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Exploring a sewing pattern

Exploring a sewing pattern

I work well within structure. Not overbearing restrictive absolutist structure, but more in formulas, ratios, equations. I like to work through ideas in a framework, an outline. I am also a creature of habit. These qualities manifest in my sewing habits when I find a pattern I like. I am inclined to make the same garment over and over, playing with fabric choices and design elements. If you have been following along with my exploits for any time you have seem these theme in action. Hello uniform. I cook similarly. I find a recipe I like and swap out ingredients. I like the repetition that breeds familiarity, and thereby competence. Malcolm Gladwell talks about the 10,000 hour rule for mastery in a subject. In his book Outliers he refers to studies that say that anyone with an innate aptitude for a field of study, will achieve mastery in that subject after they spend 10,000 hours practicing. I am far from being a master at sewing, but I would wager I am creeping up on 10,000 hours and so feel pretty comfortable with my skills, and what I can do with them.

I have another blog post brewing about my preferred patterns and why I love them. However right now I am going to focus on one pattern that I have made up a number of times in the last year- the Wiksten Haori.

I believe most are familiar with this sewing pattern. For that small number who are not, the Haori is a loose-fitted, shawl-collared, lined boxy jacket in three lengths. If you are curious about other versions of this jacket I encourage you to search the hashtag on Instagram, or google the pattern. You will be treated to hundreds of versions of this garment that span all sorts of iterations. I believe the minimalist silhouette of this pattern makes it appealing to so many. With a few simple tweaks the garment can be made to express any number of individual styles. Cropped, long, structured, slouchy, casual, dressy, lined, or unlined. The options are wide, and defined easily by the Maker. The pattern was first published in the journal Making, based right here in Maine, in issue No. 4, Lines. As an aside, that was the issue I contributed a small project on mending to. Soon after the pattern was released into the universe versions began cropping up everywhere. It was a simple make, really just an assortment of rectangles that made it accessible to many levels of sewing skill, and so suddenly it was everywhere. It was described as a boxy oversized silhouette with a Japanese inspiration, and it became apparent that the fit was quite oversized. As is the way these days with the rapid transmission of information around the interwebs, advice was given to size down, sometimes with deep chagrin from frustrated Makers. I made my first one from the magazine, choosing a size L (12-14) based on the advice of previous Makers, and a frank assessment of my measurements. Based solely on my measurements I would have made a size XL (16-18), in the longest length (which at the time [in Making] was the only length offered), but I didn’t want to get lost in my jacket, and I had read it ran large. I used some faded Essex Linen for the outer portion, and an unknown linen/rayon plaid blend for the lining, both fabrics being retrieved from my deep stash. I didn’t know for sure if I was going to like this jacket on me, or whether I had the size right, so I didn’t want to use precious fabrics, yet.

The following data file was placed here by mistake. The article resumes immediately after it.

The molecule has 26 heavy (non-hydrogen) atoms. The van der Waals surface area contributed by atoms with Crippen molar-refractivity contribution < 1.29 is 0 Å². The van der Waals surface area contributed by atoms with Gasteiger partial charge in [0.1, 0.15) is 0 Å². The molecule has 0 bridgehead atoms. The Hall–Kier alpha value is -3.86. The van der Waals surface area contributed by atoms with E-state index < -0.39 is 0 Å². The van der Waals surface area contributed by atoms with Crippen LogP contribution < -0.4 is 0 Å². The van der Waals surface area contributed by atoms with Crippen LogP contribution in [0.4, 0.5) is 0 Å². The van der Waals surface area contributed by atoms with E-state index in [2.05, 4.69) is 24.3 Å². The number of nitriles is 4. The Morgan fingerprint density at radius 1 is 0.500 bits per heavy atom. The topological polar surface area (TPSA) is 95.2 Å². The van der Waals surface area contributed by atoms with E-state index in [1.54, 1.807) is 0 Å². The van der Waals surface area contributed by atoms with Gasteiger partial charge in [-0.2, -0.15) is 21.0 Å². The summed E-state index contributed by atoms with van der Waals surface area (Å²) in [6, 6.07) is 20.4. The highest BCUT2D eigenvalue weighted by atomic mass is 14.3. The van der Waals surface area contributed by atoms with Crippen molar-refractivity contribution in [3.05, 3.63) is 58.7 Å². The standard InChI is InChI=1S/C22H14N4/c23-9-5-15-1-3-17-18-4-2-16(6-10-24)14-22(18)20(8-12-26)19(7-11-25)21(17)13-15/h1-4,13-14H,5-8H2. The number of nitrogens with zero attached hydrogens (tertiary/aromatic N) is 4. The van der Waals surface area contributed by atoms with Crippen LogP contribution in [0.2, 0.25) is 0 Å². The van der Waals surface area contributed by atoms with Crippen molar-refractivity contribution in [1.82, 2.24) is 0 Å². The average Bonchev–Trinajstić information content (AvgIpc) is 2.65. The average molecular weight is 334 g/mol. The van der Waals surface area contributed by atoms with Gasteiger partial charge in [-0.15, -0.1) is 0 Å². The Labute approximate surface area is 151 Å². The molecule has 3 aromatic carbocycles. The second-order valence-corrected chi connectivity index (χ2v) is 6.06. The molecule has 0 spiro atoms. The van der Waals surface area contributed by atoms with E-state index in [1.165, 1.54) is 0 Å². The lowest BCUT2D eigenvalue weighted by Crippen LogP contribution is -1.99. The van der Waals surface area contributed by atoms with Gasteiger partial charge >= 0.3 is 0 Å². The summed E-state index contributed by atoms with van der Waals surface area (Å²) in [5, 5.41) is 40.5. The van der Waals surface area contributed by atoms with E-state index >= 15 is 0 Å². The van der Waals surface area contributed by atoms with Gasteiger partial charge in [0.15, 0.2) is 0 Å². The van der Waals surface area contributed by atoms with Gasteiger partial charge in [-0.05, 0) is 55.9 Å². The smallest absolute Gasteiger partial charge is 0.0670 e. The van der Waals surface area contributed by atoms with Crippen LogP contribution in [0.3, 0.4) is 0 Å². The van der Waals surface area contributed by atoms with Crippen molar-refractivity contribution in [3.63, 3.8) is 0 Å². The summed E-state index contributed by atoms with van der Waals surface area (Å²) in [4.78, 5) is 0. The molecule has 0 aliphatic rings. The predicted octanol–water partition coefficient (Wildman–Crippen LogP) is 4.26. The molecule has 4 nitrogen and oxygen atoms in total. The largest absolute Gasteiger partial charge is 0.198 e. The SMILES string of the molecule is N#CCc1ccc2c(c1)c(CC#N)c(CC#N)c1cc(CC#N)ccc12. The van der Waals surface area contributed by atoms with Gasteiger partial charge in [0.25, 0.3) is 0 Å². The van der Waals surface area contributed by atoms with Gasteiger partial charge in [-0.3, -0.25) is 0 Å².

As you can see the L is quite large on me. When I first tried it on I understood the appeal of the jacket based on feel. It is like being enclosed in a big hug, it is a cosy garment. However I didn’t feel particularly stylish or attractive in it. I felt overwhelmed by the silhouette. Full disclosure, since I made that first version I have lost some weight, and so my clothes fit me differently. For a time after I finished the first version I was of the opinion that the Haori was not for me. I wore it, but had no ideas about making another one. It served a purpose as a late Spring jacket for me that first year, but I wasn’t in love with it. I still wear it, in fact the photos you see here are when I had just returned from a Barre class this Fall. It is a perfect cover-up to wear to dance or barre classes over my work-out clothes so I don’t feel exposed in public. The huge pockets are handy for carrying my wallet/keys/phone so I don’t need a bag. But it’s big. And ungainly. And I often feel like it’s wearing me, not the other way around. I am also not feeling the contrast fabric for the collar. Future versions would lose that feature.

 

Time passes. Jenny Gordy of Wiksten announces she will be releasing the pattern as a stand alone, paper version with slightly different drafting and additional lengths. I see more versions go by on Instagram, I read more blog posts about the wonders of this jacket. I reconsider. When the pattern is released, I purchase it. I like paper patterns, am old school that way. Also I like to support independent pattern designers because their work totally changed my sewing practice. As a fellow Maker who I met through Instagram puts it, I show my patronage to the community by buying sewing patterns. I see the pattern through new eyes and my idiosyncratic brain kicks into gear.

I am still thinking of this jacket as a Spring or Summer garment, probably influenced by all the Linen versions being made, and by the recommendations of the designer herself, who sells linen fabric kits on her website. I buy some linen/rayon yardage from Joann’s on a whim one day (not my usual source, but occasionally fruitful) in a lovely Mustard yellow with no particular purpose in mind. (sad but true) With the new pattern in hand, another attempt at this jacket emerges. I resolve to size down (to a M [8-10]) and see if that doesn’t make me like this jacket on my body. The smaller size is much better on my frame, and the weight of this version makes it more of a warm weather garment. The shorter length appeals to me more, I don’t swim in this one. The collar, which is cut from the same fabric as the body, feels a bit big for a warm weather application, but is softer/looser and more comfortable in the lightweight fabric. I file that thought away and wear it on a vacation to Blue Hill where it is the perfect weight and warmth for cool late Summer nights in Maine. Then the inevitable Fall temperatures begin and the jacket goes into the closet. When I took it out to take these pictures I remembered that I like it more than I thought. It just has a short season in my climate.